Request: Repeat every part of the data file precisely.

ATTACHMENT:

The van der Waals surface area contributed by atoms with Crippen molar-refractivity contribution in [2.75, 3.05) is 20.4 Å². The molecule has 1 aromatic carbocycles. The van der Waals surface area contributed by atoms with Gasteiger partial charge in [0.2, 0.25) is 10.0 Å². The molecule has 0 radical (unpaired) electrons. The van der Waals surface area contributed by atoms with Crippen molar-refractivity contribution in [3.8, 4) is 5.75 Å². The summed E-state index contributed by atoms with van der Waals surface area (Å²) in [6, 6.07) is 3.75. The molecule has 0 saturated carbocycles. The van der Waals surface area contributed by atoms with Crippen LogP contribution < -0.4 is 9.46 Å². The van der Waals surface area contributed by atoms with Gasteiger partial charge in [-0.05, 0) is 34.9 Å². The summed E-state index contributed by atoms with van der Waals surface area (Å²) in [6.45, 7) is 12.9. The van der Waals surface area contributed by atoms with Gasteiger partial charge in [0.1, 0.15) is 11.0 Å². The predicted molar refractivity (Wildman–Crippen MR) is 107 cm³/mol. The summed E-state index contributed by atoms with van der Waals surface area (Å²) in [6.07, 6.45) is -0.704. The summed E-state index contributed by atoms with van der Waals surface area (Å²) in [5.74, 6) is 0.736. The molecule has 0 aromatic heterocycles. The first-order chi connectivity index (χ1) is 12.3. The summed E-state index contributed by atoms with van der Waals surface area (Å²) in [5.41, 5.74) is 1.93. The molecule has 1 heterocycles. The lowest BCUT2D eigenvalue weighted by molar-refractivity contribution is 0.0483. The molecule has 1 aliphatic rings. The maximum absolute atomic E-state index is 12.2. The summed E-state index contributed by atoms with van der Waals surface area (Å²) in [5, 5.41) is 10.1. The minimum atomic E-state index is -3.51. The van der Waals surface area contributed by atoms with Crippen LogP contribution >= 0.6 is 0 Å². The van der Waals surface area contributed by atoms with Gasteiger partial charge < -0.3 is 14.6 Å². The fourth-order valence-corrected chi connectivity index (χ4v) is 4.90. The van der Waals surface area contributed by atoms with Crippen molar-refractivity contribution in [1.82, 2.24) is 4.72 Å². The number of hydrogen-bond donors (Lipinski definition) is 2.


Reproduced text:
The van der Waals surface area contributed by atoms with Crippen molar-refractivity contribution in [2.75, 3.05) is 20.4 Å². The molecule has 1 aromatic carbocycles. The van der Waals surface area contributed by atoms with Gasteiger partial charge in [0.2, 0.25) is 10.0 Å². The molecule has 0 radical (unpaired) electrons. The van der Waals surface area contributed by atoms with Crippen molar-refractivity contribution in [3.8, 4) is 5.75 Å². The summed E-state index contributed by atoms with van der Waals surface area (Å²) in [6, 6.07) is 3.75. The molecule has 0 saturated carbocycles. The van der Waals surface area contributed by atoms with Crippen LogP contribution < -0.4 is 9.46 Å². The van der Waals surface area contributed by atoms with Gasteiger partial charge in [-0.05, 0) is 34.9 Å². The summed E-state index contributed by atoms with van der Waals surface area (Å²) in [6.45, 7) is 12.9. The van der Waals surface area contributed by atoms with Gasteiger partial charge in [0.1, 0.15) is 11.0 Å². The predicted molar refractivity (Wildman–Crippen MR) is 107 cm³/mol. The summed E-state index contributed by atoms with van der Waals surface area (Å²) in [6.07, 6.45) is -0.704. The summed E-state index contributed by atoms with van der Waals surface area (Å²) in [5.74, 6) is 0.736. The molecule has 0 aromatic heterocycles. The first-order chi connectivity index (χ1) is 12.3. The summed E-state index contributed by atoms with van der Waals surface area (Å²) in [5.41, 5.74) is 1.93. The molecule has 1 heterocycles. The lowest BCUT2D eigenvalue weighted by molar-refractivity contribution is 0.0483. The molecule has 1 aliphatic rings. The maximum absolute atomic E-state index is 12.2. The summed E-state index contributed by atoms with van der Waals surface area (Å²) in [5, 5.41) is 10.1. The minimum atomic E-state index is -3.51. The van der Waals surface area contributed by atoms with Crippen LogP contribution >= 0.6 is 0 Å². The van der Waals surface area contributed by atoms with Gasteiger partial charge < -0.3 is 14.6 Å². The fourth-order valence-corrected chi connectivity index (χ4v) is 4.90. The van der Waals surface area contributed by atoms with Crippen molar-refractivity contribution in [1.82, 2.24) is 4.72 Å². The number of hydrogen-bond donors (Lipinski definition) is 2.